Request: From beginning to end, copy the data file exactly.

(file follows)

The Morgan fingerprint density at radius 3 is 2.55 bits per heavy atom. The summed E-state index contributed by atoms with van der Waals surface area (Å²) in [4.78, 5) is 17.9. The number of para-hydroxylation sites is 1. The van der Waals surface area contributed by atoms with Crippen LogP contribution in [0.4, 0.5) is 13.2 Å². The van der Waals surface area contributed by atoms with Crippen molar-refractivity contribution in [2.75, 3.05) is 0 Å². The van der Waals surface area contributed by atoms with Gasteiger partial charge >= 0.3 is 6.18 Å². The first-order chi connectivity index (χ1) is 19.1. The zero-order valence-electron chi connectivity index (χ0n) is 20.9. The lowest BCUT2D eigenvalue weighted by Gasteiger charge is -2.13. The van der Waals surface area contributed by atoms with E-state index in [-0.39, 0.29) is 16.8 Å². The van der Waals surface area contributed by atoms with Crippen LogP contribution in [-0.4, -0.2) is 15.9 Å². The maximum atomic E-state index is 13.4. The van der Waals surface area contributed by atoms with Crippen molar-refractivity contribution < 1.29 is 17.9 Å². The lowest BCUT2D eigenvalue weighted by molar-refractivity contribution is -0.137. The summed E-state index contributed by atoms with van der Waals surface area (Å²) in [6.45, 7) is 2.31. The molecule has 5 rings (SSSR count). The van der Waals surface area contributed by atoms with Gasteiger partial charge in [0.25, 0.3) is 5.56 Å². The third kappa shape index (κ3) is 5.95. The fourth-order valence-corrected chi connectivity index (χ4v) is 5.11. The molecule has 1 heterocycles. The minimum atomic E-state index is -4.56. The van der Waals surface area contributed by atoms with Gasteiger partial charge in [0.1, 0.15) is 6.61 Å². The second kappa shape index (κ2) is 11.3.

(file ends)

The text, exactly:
The Morgan fingerprint density at radius 3 is 2.55 bits per heavy atom. The summed E-state index contributed by atoms with van der Waals surface area (Å²) in [4.78, 5) is 17.9. The number of para-hydroxylation sites is 1. The van der Waals surface area contributed by atoms with Crippen LogP contribution in [0.4, 0.5) is 13.2 Å². The van der Waals surface area contributed by atoms with Crippen molar-refractivity contribution in [2.75, 3.05) is 0 Å². The van der Waals surface area contributed by atoms with Gasteiger partial charge >= 0.3 is 6.18 Å². The first-order chi connectivity index (χ1) is 19.1. The zero-order valence-electron chi connectivity index (χ0n) is 20.9. The lowest BCUT2D eigenvalue weighted by Gasteiger charge is -2.13. The van der Waals surface area contributed by atoms with E-state index in [-0.39, 0.29) is 16.8 Å². The van der Waals surface area contributed by atoms with Crippen LogP contribution in [-0.4, -0.2) is 15.9 Å². The maximum atomic E-state index is 13.4. The van der Waals surface area contributed by atoms with Crippen molar-refractivity contribution < 1.29 is 17.9 Å². The lowest BCUT2D eigenvalue weighted by molar-refractivity contribution is -0.137. The summed E-state index contributed by atoms with van der Waals surface area (Å²) in [6.45, 7) is 2.31. The molecule has 5 rings (SSSR count). The van der Waals surface area contributed by atoms with Gasteiger partial charge in [0.25, 0.3) is 5.56 Å². The third kappa shape index (κ3) is 5.95. The fourth-order valence-corrected chi connectivity index (χ4v) is 5.11. The molecule has 1 heterocycles. The minimum atomic E-state index is -4.56. The van der Waals surface area contributed by atoms with Gasteiger partial charge in [0.1, 0.15) is 6.61 Å². The second kappa shape index (κ2) is 11.3.